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The simple answer is yes: from the point of view of the Infinispan client you would "experience" transactional storage.
But there are some catches; first, Infinispan is going to assume that when something is sent to it for storage, that it will actually be stored, while it is my understanding that with MongoDB you have no certainty.
Second, you won't be able to use its "document oriented" features: you would only use it as a key/value store.
Basically what you get is a (very large) buffer which allows consistent (distributed) locking on entries and that will only "flush" the the MongoDB store if the transaction is actually committed.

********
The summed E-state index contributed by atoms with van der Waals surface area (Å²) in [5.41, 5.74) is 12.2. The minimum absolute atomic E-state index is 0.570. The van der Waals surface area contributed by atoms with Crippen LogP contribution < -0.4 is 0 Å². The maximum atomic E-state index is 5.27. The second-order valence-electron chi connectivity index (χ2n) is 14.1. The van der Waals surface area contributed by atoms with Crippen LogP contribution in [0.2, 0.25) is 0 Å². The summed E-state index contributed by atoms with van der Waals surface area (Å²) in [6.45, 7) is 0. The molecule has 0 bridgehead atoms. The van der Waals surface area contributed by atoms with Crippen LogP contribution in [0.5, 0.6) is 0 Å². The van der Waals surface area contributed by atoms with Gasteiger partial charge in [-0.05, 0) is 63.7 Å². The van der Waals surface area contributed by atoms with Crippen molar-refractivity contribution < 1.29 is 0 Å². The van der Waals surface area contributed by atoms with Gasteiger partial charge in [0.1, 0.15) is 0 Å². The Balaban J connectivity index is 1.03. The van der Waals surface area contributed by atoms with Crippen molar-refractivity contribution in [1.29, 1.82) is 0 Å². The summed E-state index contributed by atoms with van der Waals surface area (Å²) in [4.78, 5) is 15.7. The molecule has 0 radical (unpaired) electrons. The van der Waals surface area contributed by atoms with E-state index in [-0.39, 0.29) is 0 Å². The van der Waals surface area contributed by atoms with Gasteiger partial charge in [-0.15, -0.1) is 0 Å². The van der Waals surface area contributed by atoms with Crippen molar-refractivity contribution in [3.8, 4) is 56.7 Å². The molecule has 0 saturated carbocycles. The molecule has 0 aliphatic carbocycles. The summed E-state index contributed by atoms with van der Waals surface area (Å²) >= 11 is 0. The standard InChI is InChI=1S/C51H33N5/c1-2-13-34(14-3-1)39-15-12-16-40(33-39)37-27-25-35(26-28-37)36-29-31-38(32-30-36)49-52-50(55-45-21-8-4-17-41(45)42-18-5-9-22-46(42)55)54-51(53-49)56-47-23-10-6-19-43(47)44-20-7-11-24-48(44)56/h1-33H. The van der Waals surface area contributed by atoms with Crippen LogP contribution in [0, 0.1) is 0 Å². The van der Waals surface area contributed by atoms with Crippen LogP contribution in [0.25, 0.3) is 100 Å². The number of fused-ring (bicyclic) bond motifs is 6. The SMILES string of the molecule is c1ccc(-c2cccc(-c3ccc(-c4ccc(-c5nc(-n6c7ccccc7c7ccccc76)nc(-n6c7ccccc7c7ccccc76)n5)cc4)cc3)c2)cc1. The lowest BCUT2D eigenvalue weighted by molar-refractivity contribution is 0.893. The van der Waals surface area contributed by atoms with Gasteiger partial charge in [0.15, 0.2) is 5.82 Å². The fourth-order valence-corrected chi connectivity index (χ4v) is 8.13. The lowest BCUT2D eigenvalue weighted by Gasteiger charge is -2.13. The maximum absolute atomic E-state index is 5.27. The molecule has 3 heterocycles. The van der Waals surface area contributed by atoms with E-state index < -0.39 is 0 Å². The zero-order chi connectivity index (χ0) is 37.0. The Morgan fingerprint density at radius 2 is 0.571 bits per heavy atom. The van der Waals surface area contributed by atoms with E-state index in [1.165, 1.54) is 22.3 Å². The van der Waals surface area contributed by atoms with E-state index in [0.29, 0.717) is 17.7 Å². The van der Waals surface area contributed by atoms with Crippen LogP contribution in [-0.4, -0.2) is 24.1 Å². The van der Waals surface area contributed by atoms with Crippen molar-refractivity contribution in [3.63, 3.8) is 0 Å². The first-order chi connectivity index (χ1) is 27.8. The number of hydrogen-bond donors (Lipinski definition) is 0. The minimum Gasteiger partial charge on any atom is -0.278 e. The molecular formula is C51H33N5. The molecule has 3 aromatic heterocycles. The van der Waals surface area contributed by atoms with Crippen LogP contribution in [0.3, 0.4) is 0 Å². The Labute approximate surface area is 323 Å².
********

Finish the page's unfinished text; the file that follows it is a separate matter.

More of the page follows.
So you know the writes where meant to be written (committed), and that you're writing the correct ones (isolation and locking), but you still don't know for sure that your data is going to be safely stored.
In practice considering that Infinispan would replicate the data at its own level - even before storing it in MongoDB - the missing storage guarantee on MongoDB could be considered mitigated?